The tricky thing about this convergence of ideas is that it’s a situation that’s difficult to chase, it just has to happen naturally. Our feature story on Club Corinto in this issue came about when I was approached by a friend and former DJ at the club, and when he started telling me the story I could feel the barrels of the lock slipping in to place. I’ve always been fascinated by the Hardman House Hotel building, where the club was situated, but I never really knew why. Despite never having been inside, or even been aware of it being open in my lifetime, I harboured a dream of buying it if I won the Lottery and opening a music venue there. Little did I know that it was the place that Africa Oyé sprang from 25 years ago. Whether it was the history of the place speaking to me on a fundamental level, or just plain coincidence, that building just connected with me. I have a similar feeling about the old Irish Centre at the top of Mount Pleasant, which I have vague memories of going inside with my Dad many years ago when he was playing in one of his bands. That memory still feels impressive to me now, as though the weight of the building’s history, or what the people there invested in it, was seeping in to me.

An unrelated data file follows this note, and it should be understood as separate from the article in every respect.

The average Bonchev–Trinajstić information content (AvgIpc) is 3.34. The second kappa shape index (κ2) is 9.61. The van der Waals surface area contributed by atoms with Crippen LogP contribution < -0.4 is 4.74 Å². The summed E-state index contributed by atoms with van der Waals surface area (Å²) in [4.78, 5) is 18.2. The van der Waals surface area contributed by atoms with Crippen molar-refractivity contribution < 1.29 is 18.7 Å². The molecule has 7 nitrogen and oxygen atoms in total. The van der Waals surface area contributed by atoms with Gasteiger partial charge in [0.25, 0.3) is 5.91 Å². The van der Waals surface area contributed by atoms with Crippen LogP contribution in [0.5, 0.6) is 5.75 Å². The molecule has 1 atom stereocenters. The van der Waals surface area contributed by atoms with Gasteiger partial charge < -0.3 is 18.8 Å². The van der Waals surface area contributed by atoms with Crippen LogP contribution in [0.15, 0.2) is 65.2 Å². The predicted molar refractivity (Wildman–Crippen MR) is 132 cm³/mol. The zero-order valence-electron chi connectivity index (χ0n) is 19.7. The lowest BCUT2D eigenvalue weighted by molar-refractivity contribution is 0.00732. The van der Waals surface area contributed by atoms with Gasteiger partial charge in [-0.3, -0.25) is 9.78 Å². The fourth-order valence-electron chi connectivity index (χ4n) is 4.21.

Our walls are witnesses: there is so much information around us just waiting to be discovered, and so much energy to tap into. I recently picked a gem of a book from the shelf called 111 Places In Liverpool That You Shouldn’t Miss. It features a number of places that a lot of us will be familiar with, but is also a trove of information. For instance, did you know that the American Civil War officially ended on 6th November 1865 when the Confederate ship Shenandoah lowered its flag while docked in the Mersey, seven months after the Confederate surrender? Or, that the Eros statue in Sefton Park actually depicts Anteros, Eros’ twin who represented returned love in Greek myth? How about the row of decorated houses on Duke Street that make up the Opera For Chinatown artwork? Not only do the images, photographs and information plaques provide a snapshot of the forgotten histories of Liverpool’s longstanding Chinese community – The Blue Funnel Line and the Ingrid Bergman movie The Inn Of The Sixth Happiness – but behind those doors there are countless more stories that could be the key to thousands more memories.